“Padfoot, you are going to try to not make a complete mockery of the game, aren’t you?” James asked.
“Yes, Prongs,” Sirius said. “In fact, I’m trying to make it more memorable. I was thinking I might throw Snivelly into the mix. You know, things like, That play was slipperier than Snivellus’ hair. What do you think?”
“I think McGonagall's going to have to throw you off the pitch before the first minute’s over,” Remus said.
“Ah, but will that minute be memorable?” Sirius asked, just as Madam Rosmerta levitated their Butterbeers onto the table.
James stole a glance at Lily as the conversation turned to other subjects. He was considering going over to talk to her when Professor Dearborn sidled up to their table.
“Afternoon, gentlemen,” Dearborn said. “Enjoying your day?”
They all nodded, except for Sirius, who was observing Dearborn with contempt.
“We don’t usually see many of the teachers in Hogsmeade,” James said.
“Well, they are a bunch of stuffy old bores,” Dearborn said, grinning. “I thought you four of all people would know that.”
Sirius snorted with laughter, but no one responded. Though they might have agreed with Dearborn, they were also too smart to badmouth the teachers to one of their own.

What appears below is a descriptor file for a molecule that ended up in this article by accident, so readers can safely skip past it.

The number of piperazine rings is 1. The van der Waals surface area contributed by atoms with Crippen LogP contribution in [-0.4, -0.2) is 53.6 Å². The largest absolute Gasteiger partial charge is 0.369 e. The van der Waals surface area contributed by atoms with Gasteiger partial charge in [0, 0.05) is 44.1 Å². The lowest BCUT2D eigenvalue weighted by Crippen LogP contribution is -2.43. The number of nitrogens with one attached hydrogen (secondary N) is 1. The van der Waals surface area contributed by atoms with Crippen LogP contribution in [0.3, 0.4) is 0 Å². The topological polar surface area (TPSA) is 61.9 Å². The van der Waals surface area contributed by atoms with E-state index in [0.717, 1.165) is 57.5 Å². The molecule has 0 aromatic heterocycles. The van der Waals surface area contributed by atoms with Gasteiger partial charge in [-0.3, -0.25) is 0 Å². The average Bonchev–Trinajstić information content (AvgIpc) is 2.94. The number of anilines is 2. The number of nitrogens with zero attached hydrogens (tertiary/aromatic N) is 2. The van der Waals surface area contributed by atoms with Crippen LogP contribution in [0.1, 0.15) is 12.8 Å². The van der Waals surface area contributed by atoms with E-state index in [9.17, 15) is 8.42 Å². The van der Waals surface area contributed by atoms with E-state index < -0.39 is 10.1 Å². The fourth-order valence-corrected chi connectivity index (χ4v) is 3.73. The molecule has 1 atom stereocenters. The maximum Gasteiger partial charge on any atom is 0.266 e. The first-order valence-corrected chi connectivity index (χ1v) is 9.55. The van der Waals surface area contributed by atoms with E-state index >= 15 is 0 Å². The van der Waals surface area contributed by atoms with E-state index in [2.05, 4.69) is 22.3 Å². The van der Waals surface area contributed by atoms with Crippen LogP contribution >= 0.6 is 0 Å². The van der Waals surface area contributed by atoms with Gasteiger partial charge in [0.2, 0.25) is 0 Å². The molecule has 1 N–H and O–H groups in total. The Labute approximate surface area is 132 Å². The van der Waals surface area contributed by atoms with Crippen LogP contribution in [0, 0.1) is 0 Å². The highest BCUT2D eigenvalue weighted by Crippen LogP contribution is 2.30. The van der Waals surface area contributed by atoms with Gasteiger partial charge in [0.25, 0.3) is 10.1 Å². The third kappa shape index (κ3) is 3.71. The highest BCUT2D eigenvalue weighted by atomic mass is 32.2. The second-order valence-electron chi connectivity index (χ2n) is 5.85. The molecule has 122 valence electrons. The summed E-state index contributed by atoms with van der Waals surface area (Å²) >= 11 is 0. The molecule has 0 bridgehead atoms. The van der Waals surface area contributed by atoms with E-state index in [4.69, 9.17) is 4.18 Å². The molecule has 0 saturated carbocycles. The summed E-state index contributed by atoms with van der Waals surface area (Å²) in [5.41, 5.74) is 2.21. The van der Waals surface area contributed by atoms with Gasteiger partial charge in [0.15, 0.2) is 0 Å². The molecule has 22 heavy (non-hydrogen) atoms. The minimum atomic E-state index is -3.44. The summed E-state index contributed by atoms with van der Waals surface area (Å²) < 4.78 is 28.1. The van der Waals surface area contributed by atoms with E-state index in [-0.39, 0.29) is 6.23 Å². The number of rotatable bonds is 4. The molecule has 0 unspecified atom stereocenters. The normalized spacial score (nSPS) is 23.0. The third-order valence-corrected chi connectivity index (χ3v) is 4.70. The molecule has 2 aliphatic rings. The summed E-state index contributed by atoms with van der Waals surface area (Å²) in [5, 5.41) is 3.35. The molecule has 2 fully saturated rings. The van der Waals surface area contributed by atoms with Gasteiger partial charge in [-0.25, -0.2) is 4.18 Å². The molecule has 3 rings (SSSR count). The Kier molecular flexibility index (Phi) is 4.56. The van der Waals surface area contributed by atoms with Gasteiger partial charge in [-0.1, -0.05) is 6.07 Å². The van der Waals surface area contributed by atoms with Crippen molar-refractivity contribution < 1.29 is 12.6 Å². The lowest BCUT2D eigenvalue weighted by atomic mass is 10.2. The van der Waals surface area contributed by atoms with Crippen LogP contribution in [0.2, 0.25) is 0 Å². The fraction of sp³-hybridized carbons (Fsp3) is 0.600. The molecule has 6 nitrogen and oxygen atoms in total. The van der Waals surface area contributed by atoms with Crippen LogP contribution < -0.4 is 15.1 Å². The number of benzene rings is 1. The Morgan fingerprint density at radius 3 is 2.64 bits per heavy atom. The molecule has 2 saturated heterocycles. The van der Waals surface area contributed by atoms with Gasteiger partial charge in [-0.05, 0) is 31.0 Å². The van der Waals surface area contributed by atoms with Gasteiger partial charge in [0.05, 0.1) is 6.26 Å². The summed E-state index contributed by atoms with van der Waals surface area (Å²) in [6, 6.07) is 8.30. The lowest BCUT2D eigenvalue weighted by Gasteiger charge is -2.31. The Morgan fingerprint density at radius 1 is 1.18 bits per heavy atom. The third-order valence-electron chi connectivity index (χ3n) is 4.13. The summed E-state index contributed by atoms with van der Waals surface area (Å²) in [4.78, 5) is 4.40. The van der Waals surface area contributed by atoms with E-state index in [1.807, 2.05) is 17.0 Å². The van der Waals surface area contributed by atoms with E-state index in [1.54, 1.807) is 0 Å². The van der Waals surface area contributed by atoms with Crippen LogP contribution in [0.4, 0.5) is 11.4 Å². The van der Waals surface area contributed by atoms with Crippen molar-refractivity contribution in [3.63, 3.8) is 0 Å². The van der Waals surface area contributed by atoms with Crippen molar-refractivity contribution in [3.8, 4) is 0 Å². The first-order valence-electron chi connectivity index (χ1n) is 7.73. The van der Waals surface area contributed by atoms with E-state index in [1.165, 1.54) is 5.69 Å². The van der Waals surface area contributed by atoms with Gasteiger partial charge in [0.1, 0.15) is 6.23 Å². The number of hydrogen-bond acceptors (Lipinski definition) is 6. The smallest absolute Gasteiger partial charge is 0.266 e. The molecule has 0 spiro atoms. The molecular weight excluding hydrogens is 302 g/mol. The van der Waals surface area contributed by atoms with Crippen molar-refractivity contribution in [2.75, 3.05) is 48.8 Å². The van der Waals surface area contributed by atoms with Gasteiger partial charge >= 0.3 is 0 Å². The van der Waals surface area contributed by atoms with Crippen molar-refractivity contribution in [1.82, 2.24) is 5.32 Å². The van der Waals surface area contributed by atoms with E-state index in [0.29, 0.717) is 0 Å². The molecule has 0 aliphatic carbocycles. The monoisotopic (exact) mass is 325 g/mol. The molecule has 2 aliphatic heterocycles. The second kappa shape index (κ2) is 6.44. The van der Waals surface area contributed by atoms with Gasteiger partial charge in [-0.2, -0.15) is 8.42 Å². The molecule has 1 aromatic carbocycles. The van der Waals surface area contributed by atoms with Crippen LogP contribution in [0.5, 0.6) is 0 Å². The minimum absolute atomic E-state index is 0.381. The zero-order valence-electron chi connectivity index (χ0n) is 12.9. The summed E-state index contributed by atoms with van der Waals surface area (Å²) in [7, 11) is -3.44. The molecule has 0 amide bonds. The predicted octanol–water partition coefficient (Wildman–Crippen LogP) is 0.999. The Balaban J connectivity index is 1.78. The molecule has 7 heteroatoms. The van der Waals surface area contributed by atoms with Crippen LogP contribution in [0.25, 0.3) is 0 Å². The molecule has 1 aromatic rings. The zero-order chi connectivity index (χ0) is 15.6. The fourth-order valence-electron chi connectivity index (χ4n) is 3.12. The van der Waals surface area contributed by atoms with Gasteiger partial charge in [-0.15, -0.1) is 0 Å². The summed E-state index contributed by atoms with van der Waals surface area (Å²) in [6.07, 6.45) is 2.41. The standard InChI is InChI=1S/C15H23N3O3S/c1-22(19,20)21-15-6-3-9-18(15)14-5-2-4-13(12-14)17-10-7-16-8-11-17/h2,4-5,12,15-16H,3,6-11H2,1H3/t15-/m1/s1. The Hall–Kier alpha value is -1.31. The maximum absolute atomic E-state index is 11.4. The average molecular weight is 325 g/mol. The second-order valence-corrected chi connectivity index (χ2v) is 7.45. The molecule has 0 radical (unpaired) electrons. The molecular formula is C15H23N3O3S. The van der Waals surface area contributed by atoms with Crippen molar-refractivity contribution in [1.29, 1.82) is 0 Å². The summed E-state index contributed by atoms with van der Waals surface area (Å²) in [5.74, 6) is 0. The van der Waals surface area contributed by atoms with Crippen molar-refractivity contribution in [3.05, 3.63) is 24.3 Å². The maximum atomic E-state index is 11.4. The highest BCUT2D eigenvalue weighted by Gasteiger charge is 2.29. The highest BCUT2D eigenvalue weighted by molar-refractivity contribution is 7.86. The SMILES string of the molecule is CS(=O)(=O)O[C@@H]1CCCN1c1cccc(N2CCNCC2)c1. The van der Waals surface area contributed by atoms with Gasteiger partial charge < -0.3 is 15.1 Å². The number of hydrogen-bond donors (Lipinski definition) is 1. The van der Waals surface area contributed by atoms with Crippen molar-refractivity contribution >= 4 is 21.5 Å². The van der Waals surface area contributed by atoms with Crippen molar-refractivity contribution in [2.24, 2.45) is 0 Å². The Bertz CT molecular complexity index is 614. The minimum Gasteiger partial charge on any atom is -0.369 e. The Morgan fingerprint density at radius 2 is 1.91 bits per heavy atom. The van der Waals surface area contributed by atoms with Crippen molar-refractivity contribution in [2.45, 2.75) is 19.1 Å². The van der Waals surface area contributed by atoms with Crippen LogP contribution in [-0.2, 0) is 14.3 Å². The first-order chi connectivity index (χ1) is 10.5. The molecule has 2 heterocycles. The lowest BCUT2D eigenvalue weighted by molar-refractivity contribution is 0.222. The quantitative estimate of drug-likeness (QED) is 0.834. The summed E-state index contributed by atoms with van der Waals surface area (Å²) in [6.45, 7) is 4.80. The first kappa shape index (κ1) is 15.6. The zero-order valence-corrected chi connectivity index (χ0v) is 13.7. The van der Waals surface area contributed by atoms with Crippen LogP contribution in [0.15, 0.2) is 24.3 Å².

“Besides that, I’ve been catching up with some old acquaintances. ” Dearborn said. “Everyone’s making amends now that there’s a new scandal...”
He seemed to be talking to himself more than to the four of them.
“Impressive work on those essays, the four of you,” Dearborn said, sounding much less distracted. “Everyone else seemed like they hadn’t heard a word I’d said about Invisibility Cloaks or Disillusionment Charms.”
James thought it would have been hard for anyone to hear what Professor Dearborn had said, since he hardly ever ended up talking about the subject he intended to; they had simply been lucky to have had hands-on experience with Invisibility Cloaks.
“We’re very committed students,” James said solemnly, causing all of his friends to grin.
“I’d heard you were very committed troublemakers,” Dearborn retorted, “and seen some proof of it, too.”